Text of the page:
Earleigh Heights Loses Appeal To Rezone Property For New Station


At Earleigh Heights Volunteer Fire Company, first responders aren’t just battling fires; they’re facing numerous threats to their health.

“The bricks are cracked outside and our station is about as cancer-growth as possible,” said Chief Dave Crawford. “The sleeping quarters are above the apparatus floor, and the tile is from 1957, so I’m sure it’s made of asbestos.

“We’re asking [the firefighters] to do a dangerous job while living in a dangerous environment.”

The crew at Earleigh Heights — dozens of volunteers along with four 24/7 career staff and one lieutenant — say the station is too old to be renovated, so it needs to be replaced. No one disagrees with that assessment, but the Severna Park community is divided on how to pay for the $6 million replacement building and where to put it.

Chief Dave Crawford wants Earleigh Heights to build and lease three pad sites to businesses. Those profits would allow them to build a new Earleigh Heights station 600 feet to the east, downhill by the post office. About 4.5 to 5 acres would remain as open space.

Crawford said EHVFC raises about $350,000 a year and it spends $300,000 for operating costs. “That doesn’t count apparatus and equipment,” he said.

The county contributes $57,300 a year, he said.

That plan requires the fire company to get the zoning changed from residential to commercial. Magothy River Association President Paul Spadaro thinks that’s a bad idea because of drainage into Cattail Creek and the precedent that would be set by a zoning change.

“Our opposition is to the spot zoning, which is something the MRA has always opposed,” Spadaro said. “The MRA opposed Beechwood Park’s liquor license in 1957 because it said spot zoning. If we allow spot zoning to go in, it’s going to be a domino effect. People don’t want Route 2 to look like Rockville Pike or Mountain Road and be commercialized all the way down.”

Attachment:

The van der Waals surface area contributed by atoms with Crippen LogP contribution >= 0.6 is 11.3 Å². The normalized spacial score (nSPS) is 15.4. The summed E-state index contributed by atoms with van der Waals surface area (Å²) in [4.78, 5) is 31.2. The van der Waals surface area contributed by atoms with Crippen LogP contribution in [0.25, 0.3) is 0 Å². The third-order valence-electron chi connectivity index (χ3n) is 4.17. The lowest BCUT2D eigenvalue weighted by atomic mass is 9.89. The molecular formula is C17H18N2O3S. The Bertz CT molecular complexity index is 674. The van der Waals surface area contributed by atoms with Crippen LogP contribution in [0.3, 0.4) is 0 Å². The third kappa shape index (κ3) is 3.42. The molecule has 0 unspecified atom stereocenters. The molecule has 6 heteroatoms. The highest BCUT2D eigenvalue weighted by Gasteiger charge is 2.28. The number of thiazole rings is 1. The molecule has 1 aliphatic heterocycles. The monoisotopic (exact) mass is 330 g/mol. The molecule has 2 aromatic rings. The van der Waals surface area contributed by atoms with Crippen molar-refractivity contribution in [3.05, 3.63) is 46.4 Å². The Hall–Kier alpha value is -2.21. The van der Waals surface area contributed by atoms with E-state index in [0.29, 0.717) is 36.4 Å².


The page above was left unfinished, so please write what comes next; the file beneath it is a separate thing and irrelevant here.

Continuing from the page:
Crawford said the volunteers have paid for traffic studies.

“When Harris Teeter went in, there was a 10 to 11% increase in traffic around that intersection,” he said. “There’s no way with three pad sites there will be another 10 to 11% increase.”

After having an initial request denied by the Office of Planning and Zoning in early 2019, EHVFC took its case before the Board of Appeals on September 11. The board dismissed the case, so members of Earleigh Heights must now take their argument to circuit court or wait for the comprehensive rezoning process, which will take place following the adoption of the next General Development Plan in 2020.

It’s an unwelcome delay to Crawford. “Construction costs go up eight to 10% each year, and those costs are coming out of my pocket, not the county’s,” Crawford said.

The volunteers could lobby the Anne Arundel County government for a new station. Crawford doesn’t see that as a viable possibility.

“When the county makes a decision like that, you start losing volunteers because there’s no ownership of the building,” Crawford said. “The volunteers lose their independence. It’s as much about their pride as anything.”

Spadaro acknowledges the need for the new station but doesn’t like the way Earleigh Heights personnel are handling the matter.

“It becomes an issue where they don’t want to give up their independence, but it’s holding everybody hostage,” Spadaro said.

Crawford sees the issue as a bunch of volunteers trying to do what the EHVFC has done for a century: serve the people of Anne Arundel County.

“I was raised to give back,” Crawford said. “This is something I enjoy and it’s a vital service. To me, the volunteer fire company is part of the fabric of the community.”

To make his case, he cited several figures prepared by the Anne Arundel County Volunteer Firefighters Association.

When accounting for more than $31 million in volunteer-owned apparatus, $77 million in volunteer-owned stations and $3.5 million in volunteered hours, the volunteer fire services in Anne Arundel County save taxpayers $111 million annually.

“If all the volunteers said today, ‘You’re on your own,’ [the citizens] have to come up with $111 million,” Crawford said. “But our point isn’t to throw stones at anyone. We all have to work together.”

Crawford has met with nearby community associations to allay their fears and find an agreeable solution. For example, after initially asking the county to rezone the property to C3, he changed the request to C1 because it would allow less commercial development.

EHVFC holds meetings on the first and third Thursday of each month at 8:00pm. Crawford encourages people to attend a meeting or contact him at dcra2@att.net if they have concerns.


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